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March 2017
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Posts Tagged ‘Stroud Chess Co.’

Peter Clarke Memorial Results plus Stroud Chess Co.

The winners of Sunday’s 2nd Peter Clarke Memorial RapidPlay in Bude were as follows:- Open Section: 1st Lloyd Retallick (Newquay) 5½/6. 2nd= Simon Bartlett (Newquay) & Brian Gosling (E. Budleigh) 4. Grading prize: Robin Kneebone (Falmouth) 3.

U-140 Section: 1st= Steve Woolgar (Bristol) & Ian Rescorla (Bude) 4. Grading prize:  Richard Smith (Barnstaple) 2½.

A century or so ago, Stroud in Gloucestershire was a busy centre of chess activity. It was home of the British Chess Company, founded by William Moffat (1843 – 1918) and William Hughes. They sold general chess equipment, from scoresheets to instructional books, but particularly sets made in cheaper modern alternatives to the traditional ivory ones made by Jacques, helping to bring them within reach of those with more modest incomes.

Also in the town were the offices of a new chess magazine, The Chess Amateur, started in 1916 and running until 1930, when it may have become a victim of the Great Depression. This was part of a publishing house run in George Street, Stroud, by Harry Harmer of a long-standing local family. Whether the two companies were connected in some way is not clear.

The magazine was lighter and brighter in tone and appearance than the more staid British Chess Magazine, founded in 1880 and still running today. Its regular contributors included Harold Meek, with a “Half Hours” column, who later donated the West of England’s Inter-County trophy, and Carslake Winter-Wood (“News & Notes”). The American, Alain C. White, wrote articles on chess problems and organised solving tournaments, as he also did for BCM. Also, when he started editing his famous Christmas Series of problem books (44 titles between 1905 and 1934, and now highly collectable), the majority were printed in Stroud.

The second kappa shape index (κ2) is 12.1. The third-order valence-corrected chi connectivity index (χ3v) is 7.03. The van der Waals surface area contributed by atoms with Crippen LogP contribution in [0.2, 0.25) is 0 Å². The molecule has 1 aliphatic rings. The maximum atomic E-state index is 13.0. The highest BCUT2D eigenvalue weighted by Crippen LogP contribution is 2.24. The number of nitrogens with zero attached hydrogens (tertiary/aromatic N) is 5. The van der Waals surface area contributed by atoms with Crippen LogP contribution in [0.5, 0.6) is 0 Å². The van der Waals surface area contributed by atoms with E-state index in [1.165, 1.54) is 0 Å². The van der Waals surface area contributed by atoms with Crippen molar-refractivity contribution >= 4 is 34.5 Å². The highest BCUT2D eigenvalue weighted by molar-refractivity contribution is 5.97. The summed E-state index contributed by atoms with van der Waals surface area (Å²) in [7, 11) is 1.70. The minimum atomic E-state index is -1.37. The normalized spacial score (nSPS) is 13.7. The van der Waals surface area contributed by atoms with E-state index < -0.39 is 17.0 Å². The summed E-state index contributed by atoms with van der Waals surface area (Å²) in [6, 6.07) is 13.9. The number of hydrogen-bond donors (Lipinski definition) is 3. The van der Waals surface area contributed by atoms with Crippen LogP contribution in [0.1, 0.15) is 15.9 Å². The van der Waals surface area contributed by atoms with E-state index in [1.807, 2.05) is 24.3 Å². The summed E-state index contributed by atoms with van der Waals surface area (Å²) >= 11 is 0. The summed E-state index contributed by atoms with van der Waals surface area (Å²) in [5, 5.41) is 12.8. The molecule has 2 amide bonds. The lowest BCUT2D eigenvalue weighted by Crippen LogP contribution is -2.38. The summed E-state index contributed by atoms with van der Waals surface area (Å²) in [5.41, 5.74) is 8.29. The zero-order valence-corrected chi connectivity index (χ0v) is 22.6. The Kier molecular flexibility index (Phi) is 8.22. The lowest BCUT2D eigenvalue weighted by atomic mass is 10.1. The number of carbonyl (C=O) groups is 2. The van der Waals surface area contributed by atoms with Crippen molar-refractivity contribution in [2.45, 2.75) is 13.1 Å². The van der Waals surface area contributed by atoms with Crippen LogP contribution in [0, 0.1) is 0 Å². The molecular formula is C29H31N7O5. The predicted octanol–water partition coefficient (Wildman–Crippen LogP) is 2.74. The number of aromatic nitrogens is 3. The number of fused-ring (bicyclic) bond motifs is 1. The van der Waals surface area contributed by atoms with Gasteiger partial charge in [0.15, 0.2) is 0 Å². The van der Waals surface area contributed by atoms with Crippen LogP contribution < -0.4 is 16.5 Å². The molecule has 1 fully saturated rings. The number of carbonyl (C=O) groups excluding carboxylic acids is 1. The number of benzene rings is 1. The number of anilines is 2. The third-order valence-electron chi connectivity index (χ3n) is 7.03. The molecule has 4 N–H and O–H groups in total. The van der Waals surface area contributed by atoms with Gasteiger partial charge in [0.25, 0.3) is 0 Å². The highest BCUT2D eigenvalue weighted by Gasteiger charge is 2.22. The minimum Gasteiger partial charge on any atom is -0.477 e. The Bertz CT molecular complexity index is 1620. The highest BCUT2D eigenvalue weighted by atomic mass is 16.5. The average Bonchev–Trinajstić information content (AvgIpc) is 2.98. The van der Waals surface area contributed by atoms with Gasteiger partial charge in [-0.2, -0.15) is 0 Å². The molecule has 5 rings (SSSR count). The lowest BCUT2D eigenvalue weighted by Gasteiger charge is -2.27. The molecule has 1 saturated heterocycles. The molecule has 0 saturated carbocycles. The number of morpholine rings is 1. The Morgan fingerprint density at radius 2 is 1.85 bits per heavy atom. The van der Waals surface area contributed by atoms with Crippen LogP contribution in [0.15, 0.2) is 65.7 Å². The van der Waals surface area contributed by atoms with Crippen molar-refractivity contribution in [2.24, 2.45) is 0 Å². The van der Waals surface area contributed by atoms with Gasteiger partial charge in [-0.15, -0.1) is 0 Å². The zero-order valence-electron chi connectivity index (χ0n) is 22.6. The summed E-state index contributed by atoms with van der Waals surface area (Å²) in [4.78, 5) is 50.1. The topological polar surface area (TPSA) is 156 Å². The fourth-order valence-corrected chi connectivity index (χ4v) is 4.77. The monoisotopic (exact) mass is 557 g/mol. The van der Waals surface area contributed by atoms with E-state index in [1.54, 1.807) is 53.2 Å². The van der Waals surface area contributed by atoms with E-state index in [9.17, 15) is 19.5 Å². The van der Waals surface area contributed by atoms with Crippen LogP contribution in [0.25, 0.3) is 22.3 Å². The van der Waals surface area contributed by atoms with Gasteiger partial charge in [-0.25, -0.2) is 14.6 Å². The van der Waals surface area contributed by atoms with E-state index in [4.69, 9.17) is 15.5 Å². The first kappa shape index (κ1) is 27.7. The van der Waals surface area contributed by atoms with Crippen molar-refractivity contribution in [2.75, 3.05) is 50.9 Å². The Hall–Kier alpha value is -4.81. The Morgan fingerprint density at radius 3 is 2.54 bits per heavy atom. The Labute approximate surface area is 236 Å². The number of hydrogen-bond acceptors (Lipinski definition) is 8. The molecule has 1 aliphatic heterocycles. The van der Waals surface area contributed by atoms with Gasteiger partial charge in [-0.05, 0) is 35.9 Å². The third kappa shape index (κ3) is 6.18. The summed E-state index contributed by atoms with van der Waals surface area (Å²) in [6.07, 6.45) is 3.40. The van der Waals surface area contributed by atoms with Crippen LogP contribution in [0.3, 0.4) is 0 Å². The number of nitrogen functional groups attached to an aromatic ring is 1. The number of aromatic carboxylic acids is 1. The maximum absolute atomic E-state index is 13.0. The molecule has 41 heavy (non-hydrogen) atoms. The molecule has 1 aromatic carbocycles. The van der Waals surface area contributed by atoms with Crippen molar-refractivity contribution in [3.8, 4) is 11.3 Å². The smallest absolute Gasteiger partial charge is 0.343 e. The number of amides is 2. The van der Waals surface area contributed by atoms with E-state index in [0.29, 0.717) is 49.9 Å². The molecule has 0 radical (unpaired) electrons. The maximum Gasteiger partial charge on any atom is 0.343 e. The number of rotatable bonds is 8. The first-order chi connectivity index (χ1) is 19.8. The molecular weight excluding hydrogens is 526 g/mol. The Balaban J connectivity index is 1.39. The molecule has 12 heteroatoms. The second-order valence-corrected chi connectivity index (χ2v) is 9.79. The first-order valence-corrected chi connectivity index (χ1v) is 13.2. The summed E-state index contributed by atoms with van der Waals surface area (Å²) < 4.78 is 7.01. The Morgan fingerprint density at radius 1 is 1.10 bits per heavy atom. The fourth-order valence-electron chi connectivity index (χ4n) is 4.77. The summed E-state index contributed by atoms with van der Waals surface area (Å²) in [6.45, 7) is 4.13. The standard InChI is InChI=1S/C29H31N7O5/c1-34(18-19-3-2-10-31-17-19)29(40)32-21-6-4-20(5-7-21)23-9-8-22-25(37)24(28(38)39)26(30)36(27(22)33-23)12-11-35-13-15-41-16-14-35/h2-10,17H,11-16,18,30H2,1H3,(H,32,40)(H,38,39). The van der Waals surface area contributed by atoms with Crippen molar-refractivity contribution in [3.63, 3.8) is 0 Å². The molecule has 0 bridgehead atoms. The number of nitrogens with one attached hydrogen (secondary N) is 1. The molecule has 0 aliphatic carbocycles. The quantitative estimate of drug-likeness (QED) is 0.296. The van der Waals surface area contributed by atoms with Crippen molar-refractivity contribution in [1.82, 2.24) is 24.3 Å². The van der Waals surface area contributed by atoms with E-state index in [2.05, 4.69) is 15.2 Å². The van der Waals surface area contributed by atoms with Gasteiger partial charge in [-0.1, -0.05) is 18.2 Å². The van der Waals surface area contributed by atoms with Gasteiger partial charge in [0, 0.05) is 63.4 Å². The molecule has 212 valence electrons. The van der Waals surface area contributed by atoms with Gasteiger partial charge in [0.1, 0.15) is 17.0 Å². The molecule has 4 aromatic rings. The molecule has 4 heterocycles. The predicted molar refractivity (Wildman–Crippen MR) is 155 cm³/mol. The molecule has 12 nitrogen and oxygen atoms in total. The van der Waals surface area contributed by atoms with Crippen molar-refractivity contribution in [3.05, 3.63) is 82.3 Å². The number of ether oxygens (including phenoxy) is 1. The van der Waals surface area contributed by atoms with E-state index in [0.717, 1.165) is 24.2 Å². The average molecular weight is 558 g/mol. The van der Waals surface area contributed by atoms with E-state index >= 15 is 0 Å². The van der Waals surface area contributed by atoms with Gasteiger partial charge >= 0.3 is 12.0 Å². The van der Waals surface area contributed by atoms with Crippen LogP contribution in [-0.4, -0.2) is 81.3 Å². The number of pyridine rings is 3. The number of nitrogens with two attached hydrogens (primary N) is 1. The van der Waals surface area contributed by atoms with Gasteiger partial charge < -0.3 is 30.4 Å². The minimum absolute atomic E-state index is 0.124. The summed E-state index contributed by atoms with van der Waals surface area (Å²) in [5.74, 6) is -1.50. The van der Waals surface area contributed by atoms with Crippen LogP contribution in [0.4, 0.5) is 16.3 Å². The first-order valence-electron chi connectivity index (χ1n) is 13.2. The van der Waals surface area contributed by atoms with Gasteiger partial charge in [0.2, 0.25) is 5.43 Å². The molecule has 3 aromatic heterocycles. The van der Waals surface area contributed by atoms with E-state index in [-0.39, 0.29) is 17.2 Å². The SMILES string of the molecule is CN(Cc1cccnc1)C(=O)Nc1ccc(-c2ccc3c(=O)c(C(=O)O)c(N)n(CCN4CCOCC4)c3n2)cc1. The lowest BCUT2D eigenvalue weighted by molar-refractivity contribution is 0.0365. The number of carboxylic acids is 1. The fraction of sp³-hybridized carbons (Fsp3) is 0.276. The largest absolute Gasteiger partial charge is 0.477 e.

It is, perhaps, no coincidence that the demise of the The Chess Amateur in 1930 led B. H. Wood to spot a gap in the market which he was happy to fill in 1935 when he founded his Chess magazine, which he ran for over half a century.

I recently acquired a small 32p booklet entitled Fifty Pawn Problems, published by the British Chess Company of Stroud and costing 4d (1½p). It gives no date or author, but it has been stated elsewhere that it forms the 1st section of a later book by J. H. Blake entitled Chess Endings For Beginners which went to a 2nd edition in 1901. This would strongly suggest that my booklet is in fact by the Hampshire man, Joseph Henry Blake (1859 – 1951), and must have been published c. 1895.

In last week’s position, Black could achieve both his aims of avoiding mate and maintaining his material advantage by playing Qe7! which places an additional attacking piece on the advanced rook, and cannot be taken because of Rd1 mate.

Here is position No. 6 from that penny ha’penny booklet, with the instruction White to play and mate in 2.

White to play and mate in 2

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